The current NBA season may still be going on with the Conference and NBA Finals, but commissioner Adam Silver is already looking ahead to plans for the 2020/21 season.
According to Silver, it looks most likely that the regular season will not begin until January while admitting that by pushing back the start date and committing to a full 82-game regular season, it could mean a clash with the rearranged Tokyo Olympics.
“I continue to believe that we’re going to be better off getting into January,” Silver said during part of the ‘Citizen by CNN’ event. “The goal for us next season is to play a standard season ... an 82-game season and playoffs. And further, the goal would be to play games in home arenas in front of fans, but there’s still a lot that we need to learn.”
The NBA went into lockdown back in March due to the coronavirus pandemic, with concerns the season could get cancelled. A solution was found by relocating to a secure “bubble” at Disney World, Florida where the remaining regular season games were completed before the playoffs got underway.
Changes of location and schedule have been common across the world of sports to both safeguard participants and ensure events can still go ahead during the pandemic.
Soccer leagues in Europe played deep into the summer inside empty stadiums to complete their seasons, while boxing, MMA, and tennis have hosted events inside NBA-style “bubbles”.
Likewise, major horse races are being held without trackside supporters, meaning fans will need to watch upcoming races from TV this year or wait for the online Breeders’ Cup Results by TwinSpires and other reliable sources.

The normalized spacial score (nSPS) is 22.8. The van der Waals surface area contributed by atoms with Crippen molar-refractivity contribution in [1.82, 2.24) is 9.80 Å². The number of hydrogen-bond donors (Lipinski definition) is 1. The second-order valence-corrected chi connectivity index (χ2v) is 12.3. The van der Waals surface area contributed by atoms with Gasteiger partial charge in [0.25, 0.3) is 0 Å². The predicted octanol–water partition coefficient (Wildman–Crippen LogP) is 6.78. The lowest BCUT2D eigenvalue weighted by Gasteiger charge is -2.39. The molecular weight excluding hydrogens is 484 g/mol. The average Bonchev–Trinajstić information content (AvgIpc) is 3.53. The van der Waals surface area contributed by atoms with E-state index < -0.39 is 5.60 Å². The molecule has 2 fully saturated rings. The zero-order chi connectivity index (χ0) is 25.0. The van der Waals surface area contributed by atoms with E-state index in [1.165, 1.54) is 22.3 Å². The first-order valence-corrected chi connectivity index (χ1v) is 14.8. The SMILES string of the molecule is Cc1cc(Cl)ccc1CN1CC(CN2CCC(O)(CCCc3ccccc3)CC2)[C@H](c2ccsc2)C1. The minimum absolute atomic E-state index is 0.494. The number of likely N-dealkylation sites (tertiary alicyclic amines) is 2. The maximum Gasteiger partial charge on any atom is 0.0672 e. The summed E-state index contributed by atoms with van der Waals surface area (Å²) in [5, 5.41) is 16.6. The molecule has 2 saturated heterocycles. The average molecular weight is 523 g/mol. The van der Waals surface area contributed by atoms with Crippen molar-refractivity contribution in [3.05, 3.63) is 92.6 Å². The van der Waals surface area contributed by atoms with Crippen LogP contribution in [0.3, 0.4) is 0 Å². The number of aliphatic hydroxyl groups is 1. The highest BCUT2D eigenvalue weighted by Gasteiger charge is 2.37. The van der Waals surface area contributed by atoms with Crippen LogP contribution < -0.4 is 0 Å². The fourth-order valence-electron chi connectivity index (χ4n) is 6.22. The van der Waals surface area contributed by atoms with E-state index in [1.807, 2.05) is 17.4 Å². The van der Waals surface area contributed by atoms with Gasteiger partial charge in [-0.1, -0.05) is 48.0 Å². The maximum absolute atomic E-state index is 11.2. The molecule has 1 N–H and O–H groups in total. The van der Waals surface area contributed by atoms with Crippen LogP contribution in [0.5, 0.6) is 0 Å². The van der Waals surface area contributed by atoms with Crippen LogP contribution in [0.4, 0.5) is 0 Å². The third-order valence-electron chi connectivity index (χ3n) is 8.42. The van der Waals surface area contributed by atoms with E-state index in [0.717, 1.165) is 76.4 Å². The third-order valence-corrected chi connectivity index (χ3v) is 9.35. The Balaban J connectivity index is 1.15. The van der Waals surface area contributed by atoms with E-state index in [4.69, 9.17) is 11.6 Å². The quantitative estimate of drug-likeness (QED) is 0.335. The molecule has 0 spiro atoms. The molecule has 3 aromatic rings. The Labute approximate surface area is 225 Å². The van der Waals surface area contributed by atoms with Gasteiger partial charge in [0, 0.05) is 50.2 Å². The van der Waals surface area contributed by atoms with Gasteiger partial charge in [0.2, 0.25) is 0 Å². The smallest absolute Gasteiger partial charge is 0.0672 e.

To counter the extended delays caused by the coronavirus-enforced shutdowns, European soccer opted for a quick turnaround and a shortened off-season to limit any scheduling issues, but the NBA looks set to ignore that model.
With a typical regular season lasting around six months before two months of playoffs, should the NBA not restart until January, that could mean the Finals are not completed until August or September.
Silver has recognized that a January start to the new season will have serious implications for players hoping to compete in the Tokyo Olympics, which itself was postponed until 2021.
“There are a lot of great U.S. players, and we may be up against a scenario where the top 15 NBA players aren’t competing in the Olympics, but other great American players are competing,” Silver said. “And, obviously, there are many NBA players who participate in the Olympics for other countries. That’s something we’re going to have to work through.”
Team USA are perennially the overwhelming favorites for Olympic gold but that does not dilute the significance of competing in the world’s greatest sports extravaganza. Even for the biggest basketball stars, having the chance to be an Olympian – especially when there is a high probability of becoming an Olympic gold medalist – can be a once-in-a-lifetime opportunity.
It is not only U.S players that will be affected, of course. The FIBA Olympic Qualifying Tournament is scheduled to take place June-July 2021 and the involvement of many nations’ NBA stars could make the difference in qualifying for Tokyo.
Luka Doncic and Goran Dragic are vital to Slovenia’s chances, Greece will be relying on reigning two-time MVP Giannis Antetokounmpo to guide them to the Olympics, and Serbia’s hopes will be significantly strengthened if they are able to call upon Nikola Jokic, Bogdan Bogdanovic, and Nemanja Bjelica.
“These are highly unique and unusual circumstances,” Silver said. “And I think just as it is for the Olympic movement, it is for us as well. And we’re just going to have to sort of find a way to meld and mesh those two competing considerations.”
How that solution presents itself is anyone’s guess, particularly if travel restrictions and quarantine periods remain in place by next summer. Of course, it is Silver’s job to put the NBA’s best interests first, but making next season clash with Olympic duties is far from ideal.
As Silver himself said, these are indeed “unique and unusual circumstances”, so would it not make sense for the NBA to somewhat follow European soccer’s lead and have a shortened off-season? Because at present, a January start looks set to cause more problems than it solves.